I wonder what it is like to work ER situations?  All you see is misery.  And you have to just keep functioning and doing your best in the face of that.  I couldn't do it.  I cry every time I see a notice that another cat has gone over the Bridge.  Policemen mostly see criminals; if most of the people you dealt with each day, what would YOU think of "most people".

Now, I want to mention the positive aspects of the past few days...

I am so pleased with Dr. Miller's initial operation on Ayla.  He 1st and immediately ruled out urinary tract infections because they would have been easiest to deal with) and went to the reproductive issues.  He was correct.  I did not know at the time, but as soon as he saw the remnant uterus infection, he knew there was still an intact ovary.  He explained yesterday that only an attached ovary can cause that infection.  I have NO idea why, but I think I will research that soon.  Just to know...

Dr. Miller and every one on his staff show an abundance of caring about both the pets they care for and the people they live with.  It's not faked.  I worked in government office too many years to be fooled be fake sincerity.  They care!  When Ayla was out of the initial surgery Tuesday, I asked if they could take turns holding her for pictures.  They jostled each other for their turn with Alya, even Dr. Miller.  And I have never seen the slightest annoyance on their part with the loudest barking dog or most scratchy cat.  They not only accept it, the appreciate them all for what they are.

And I must say the same for the ER staff (well, the one lady who was there).  She obviously had computer work to do, but she talked to me as long as I wanted.  When I mentioned I blogged, she asked me for the URL and went and looked at it.  We had a great time looking around my blog.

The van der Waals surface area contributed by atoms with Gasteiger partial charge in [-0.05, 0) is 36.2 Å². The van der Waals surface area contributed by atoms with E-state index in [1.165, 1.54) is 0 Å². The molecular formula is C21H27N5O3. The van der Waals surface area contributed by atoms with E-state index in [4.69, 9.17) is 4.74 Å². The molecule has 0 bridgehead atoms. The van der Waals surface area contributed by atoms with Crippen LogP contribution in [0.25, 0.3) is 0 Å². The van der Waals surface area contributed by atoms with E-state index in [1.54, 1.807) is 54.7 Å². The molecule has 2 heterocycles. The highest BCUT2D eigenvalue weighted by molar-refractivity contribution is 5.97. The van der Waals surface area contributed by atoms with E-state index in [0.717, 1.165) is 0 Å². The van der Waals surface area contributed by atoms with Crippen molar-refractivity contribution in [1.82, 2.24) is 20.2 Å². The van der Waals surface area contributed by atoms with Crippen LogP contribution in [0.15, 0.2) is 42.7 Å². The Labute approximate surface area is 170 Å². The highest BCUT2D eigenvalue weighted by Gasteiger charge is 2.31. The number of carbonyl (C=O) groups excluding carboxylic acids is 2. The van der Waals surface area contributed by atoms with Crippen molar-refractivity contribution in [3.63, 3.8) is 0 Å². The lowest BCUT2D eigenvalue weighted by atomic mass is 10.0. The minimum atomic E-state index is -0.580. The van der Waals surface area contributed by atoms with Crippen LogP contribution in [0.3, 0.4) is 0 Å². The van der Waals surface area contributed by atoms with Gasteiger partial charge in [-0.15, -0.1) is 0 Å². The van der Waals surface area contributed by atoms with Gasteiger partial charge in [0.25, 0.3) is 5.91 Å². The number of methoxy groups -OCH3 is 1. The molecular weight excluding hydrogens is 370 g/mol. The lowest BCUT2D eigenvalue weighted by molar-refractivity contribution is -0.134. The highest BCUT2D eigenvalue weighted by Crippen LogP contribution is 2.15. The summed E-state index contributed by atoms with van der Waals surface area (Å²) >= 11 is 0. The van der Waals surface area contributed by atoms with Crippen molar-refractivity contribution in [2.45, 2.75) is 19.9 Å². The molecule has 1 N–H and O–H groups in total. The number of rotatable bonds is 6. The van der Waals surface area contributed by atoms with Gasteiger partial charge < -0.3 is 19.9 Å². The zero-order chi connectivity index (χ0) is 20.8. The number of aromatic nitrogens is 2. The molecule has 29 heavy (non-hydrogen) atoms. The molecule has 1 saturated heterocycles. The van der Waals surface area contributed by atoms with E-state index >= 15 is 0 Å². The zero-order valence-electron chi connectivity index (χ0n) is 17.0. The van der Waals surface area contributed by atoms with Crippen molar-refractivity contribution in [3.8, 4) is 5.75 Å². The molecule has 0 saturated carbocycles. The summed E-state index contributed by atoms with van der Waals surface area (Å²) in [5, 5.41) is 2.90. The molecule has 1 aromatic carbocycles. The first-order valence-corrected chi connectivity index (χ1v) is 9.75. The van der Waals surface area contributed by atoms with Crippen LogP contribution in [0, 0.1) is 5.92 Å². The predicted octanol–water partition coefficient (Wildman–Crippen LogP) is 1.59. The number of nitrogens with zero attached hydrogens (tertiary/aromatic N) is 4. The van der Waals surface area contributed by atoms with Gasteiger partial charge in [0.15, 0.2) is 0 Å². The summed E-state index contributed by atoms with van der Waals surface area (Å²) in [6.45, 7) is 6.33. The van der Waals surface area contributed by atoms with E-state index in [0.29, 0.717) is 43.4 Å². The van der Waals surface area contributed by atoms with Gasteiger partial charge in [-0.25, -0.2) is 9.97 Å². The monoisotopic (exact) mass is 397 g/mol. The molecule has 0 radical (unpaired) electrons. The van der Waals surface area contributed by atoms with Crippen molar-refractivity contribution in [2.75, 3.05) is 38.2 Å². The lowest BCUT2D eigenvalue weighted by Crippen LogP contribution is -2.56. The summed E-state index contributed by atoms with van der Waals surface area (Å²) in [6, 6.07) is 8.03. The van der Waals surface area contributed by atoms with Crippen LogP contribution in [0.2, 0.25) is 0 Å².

It is possible that she was just really professional at distracting pet owners, but I know fake when I see it.  She was actually interested.  She didn't seem to know about pet blogs.  We stopped only when the 2 guys came in with their "dead or dying" dog.  I was upset when she said "group or individual (or whatever the exact quote was).  Looking back, she went suddenly cold toward them.  It makes me think now that they were regular customers.  Because they immediately said "group".  The difference in cost was only $20 ($89 group cremation, $119 single cremation).  My thought was that if they actually cared, I would give them the $20!  I don't understand that part at all, but there can always be internal personal dynamics that no one else understands.

After they left quickly, the desk manager lady whisked the dog into the back rooms, returned and we started talking again.  But she wasn't as cheerful.  I even said "they don't care, do they"?  She didn't answer.  She didn't have to.  Silence is an answer.

When the ER vet came out after 2 hours, he said that she was bandaged to stop the bleeding (well, that was the desciption I brought her there for), and said she should be all right, but that I should bring her to my regular vet after 5 hours which he knew was opening hours for my regular vet.   The part about charging "storage" if I waiting more than another 5 hours was real.  That was CRUEL and indifferent.  The ER vet is NOT off the hook for oddity and uncaring.  But maybe I understand a little more about that existence.

I am still angry about the ER treatment, it is WAS bad, but it may not been as bad as I initially thought in my anger and frustration.  There is room for forgiveness, maybe 30%.  The ER was better than NOTHING!  It got us through the night, and that was the most important thing to me at the time.

Sure, Dr. Miller knew Ayla wasn't in real danger, but I didn't.

I saw some offers to help with the vet expenses.  They were substantial, but we are fortunate that we can manage those.  But thanks for all offers.  The offers mattered, and we are very touched.  Thank you.  But others need help more than we do.